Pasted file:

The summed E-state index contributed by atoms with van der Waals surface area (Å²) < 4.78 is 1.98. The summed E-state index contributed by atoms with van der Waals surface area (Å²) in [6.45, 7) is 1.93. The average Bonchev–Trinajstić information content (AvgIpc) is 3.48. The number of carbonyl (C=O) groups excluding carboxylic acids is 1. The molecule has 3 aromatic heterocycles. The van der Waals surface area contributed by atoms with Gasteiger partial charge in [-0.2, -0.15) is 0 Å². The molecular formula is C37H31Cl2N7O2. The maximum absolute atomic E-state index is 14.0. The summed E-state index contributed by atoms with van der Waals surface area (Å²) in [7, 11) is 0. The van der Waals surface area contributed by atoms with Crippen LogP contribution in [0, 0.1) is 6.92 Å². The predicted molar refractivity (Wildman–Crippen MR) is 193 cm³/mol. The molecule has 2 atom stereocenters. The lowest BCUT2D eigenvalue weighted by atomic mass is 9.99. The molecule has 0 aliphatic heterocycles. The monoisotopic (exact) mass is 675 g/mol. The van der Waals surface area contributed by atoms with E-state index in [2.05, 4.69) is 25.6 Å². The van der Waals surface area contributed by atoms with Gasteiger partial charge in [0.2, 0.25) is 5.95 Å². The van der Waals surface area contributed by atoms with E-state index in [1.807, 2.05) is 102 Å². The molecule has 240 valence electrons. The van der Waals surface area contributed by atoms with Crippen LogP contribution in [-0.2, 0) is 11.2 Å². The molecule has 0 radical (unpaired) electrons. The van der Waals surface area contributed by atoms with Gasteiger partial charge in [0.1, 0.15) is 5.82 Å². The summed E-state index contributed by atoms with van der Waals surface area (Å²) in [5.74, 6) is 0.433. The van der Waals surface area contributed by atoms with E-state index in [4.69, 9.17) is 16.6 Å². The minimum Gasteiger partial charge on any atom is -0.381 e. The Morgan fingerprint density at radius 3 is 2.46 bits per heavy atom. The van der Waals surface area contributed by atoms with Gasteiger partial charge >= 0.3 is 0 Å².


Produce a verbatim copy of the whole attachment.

The summed E-state index contributed by atoms with van der Waals surface area (Å²) < 4.78 is 1.98. The summed E-state index contributed by atoms with van der Waals surface area (Å²) in [6.45, 7) is 1.93. The average Bonchev–Trinajstić information content (AvgIpc) is 3.48. The number of carbonyl (C=O) groups excluding carboxylic acids is 1. The molecule has 3 aromatic heterocycles. The van der Waals surface area contributed by atoms with Gasteiger partial charge in [-0.2, -0.15) is 0 Å². The molecular formula is C37H31Cl2N7O2. The maximum absolute atomic E-state index is 14.0. The summed E-state index contributed by atoms with van der Waals surface area (Å²) in [7, 11) is 0. The van der Waals surface area contributed by atoms with Crippen LogP contribution in [0, 0.1) is 6.92 Å². The predicted molar refractivity (Wildman–Crippen MR) is 193 cm³/mol. The molecule has 2 atom stereocenters. The lowest BCUT2D eigenvalue weighted by atomic mass is 9.99. The molecule has 0 aliphatic heterocycles. The monoisotopic (exact) mass is 675 g/mol. The van der Waals surface area contributed by atoms with E-state index in [2.05, 4.69) is 25.6 Å². The van der Waals surface area contributed by atoms with Gasteiger partial charge in [0.2, 0.25) is 5.95 Å². The van der Waals surface area contributed by atoms with E-state index in [1.807, 2.05) is 102 Å². The molecule has 240 valence electrons. The van der Waals surface area contributed by atoms with Crippen LogP contribution in [-0.2, 0) is 11.2 Å². The molecule has 0 radical (unpaired) electrons. The van der Waals surface area contributed by atoms with Gasteiger partial charge in [0.1, 0.15) is 5.82 Å². The summed E-state index contributed by atoms with van der Waals surface area (Å²) in [5.74, 6) is 0.433. The van der Waals surface area contributed by atoms with E-state index in [4.69, 9.17) is 16.6 Å². The minimum Gasteiger partial charge on any atom is -0.381 e. The Morgan fingerprint density at radius 3 is 2.46 bits per heavy atom. The van der Waals surface area contributed by atoms with Gasteiger partial charge >= 0.3 is 0 Å².